McKay Hatch, 15, of South Pasadena, Calif. (pop. 24,292), is on a mission to eliminate profanity and vulgarity in everyday conversation.
"Words mean something. Words affect things," says Hatch, a sophomore at South Pasadena High School. "They're not just words."
Hatch has been on a crusade to lift our language since he insisted that his peers stop cussing in his presence five years ago. "After a while, I just couldn't handle it anymore," he says. "I challenged my friends: If you want to hang around me, I don't want to hear cussing."
"They stopped, which I thought was really cool."
That positive experience gave Hatch an idea. If his friends were up to the challenge–why not the rest of his classmates?
In 2007, Hatch organized the "No Cussing Club" to encourage students at his school to stop using foul language. By the start of the next school year, more than 120 students had joined.
"Those words aren't good to hear or be around," says South Pasadena High School senior Dominique Butler, 17, a member of the club. "A lot of people who do cuss are trying to stop–especially when McKay comes around. They'll say, 'Oh, there's the no-cussing kid!'"
Cary Inouye, a father of five in Canyon Country, Calif., hopes reactions like that will spread. "It's refreshing to have someone, especially as a youth, say, 'Can we have a little more common decency?'" says Inouye, who joined the club along with his wife and kids.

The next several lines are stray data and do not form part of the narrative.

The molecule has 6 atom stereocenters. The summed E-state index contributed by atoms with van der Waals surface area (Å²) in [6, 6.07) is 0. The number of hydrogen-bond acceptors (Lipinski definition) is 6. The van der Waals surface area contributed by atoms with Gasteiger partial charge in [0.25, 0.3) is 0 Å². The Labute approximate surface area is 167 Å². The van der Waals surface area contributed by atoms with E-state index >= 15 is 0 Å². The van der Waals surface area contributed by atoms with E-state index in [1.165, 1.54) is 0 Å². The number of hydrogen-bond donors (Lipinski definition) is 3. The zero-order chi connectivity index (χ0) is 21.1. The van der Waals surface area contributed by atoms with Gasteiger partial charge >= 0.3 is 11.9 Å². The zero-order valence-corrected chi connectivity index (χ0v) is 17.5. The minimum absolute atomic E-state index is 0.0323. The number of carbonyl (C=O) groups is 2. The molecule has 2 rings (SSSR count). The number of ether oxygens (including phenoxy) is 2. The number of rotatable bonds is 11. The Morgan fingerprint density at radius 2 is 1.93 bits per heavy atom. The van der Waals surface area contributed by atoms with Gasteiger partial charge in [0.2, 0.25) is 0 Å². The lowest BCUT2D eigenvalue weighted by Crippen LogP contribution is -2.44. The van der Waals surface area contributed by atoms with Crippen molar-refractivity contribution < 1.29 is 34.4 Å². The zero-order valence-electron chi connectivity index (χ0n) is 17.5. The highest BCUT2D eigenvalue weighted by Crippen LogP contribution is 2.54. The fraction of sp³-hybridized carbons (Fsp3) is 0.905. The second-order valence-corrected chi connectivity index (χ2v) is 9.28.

Hatch's school club meetings are simple: Members drop money into a jar for each time they slipped and accidentally cussed. They discuss non-profane substitutions to use–such as "Oh, pickles!" or "Sassafrass!"–if going cold turkey seems like an insurmountable task. And they discuss which charity should be the recipient of their donations once the money jar is filled. Today, the No Cussing Club has more than 30 chapters around the world, and an estimated 100,000 people have taken the No Cussing Challenge on Hatch's website www.nocussing.com.
Hatch has been recognized for his courage and determination. He's been interviewed by Dr. Phil and featured on Good Morning America, and last year, Hatch even confronted a teacher.
"I told him, 'Stop cussing in class. It's kind of offending me.'"
"He said, 'They're just words,'" Hatch recalls. "It just surprised me. I never thought a teacher would be cussing in school."
For Michael Cacciotti, the mayor who signed the proclamation for South Pasadena's No Cussing Week, Hatch provides a good reminder of what he tries to live up to himself, and what he teaches the athletes he coaches in youth soccer: "What you say and how you say it can really affect other people," he says.
For Hatch, the no cussing challenge is one he strives to live up toand present to others–365 days a year. And he's eager to tackle the other challenges he sees ahead.
"I'm going to start off with the little things, like cussing," he says. "Once we get rid of cussing, then we can go off to the next thing–violence. Most fights start with words–cussing at each other and making each other angry."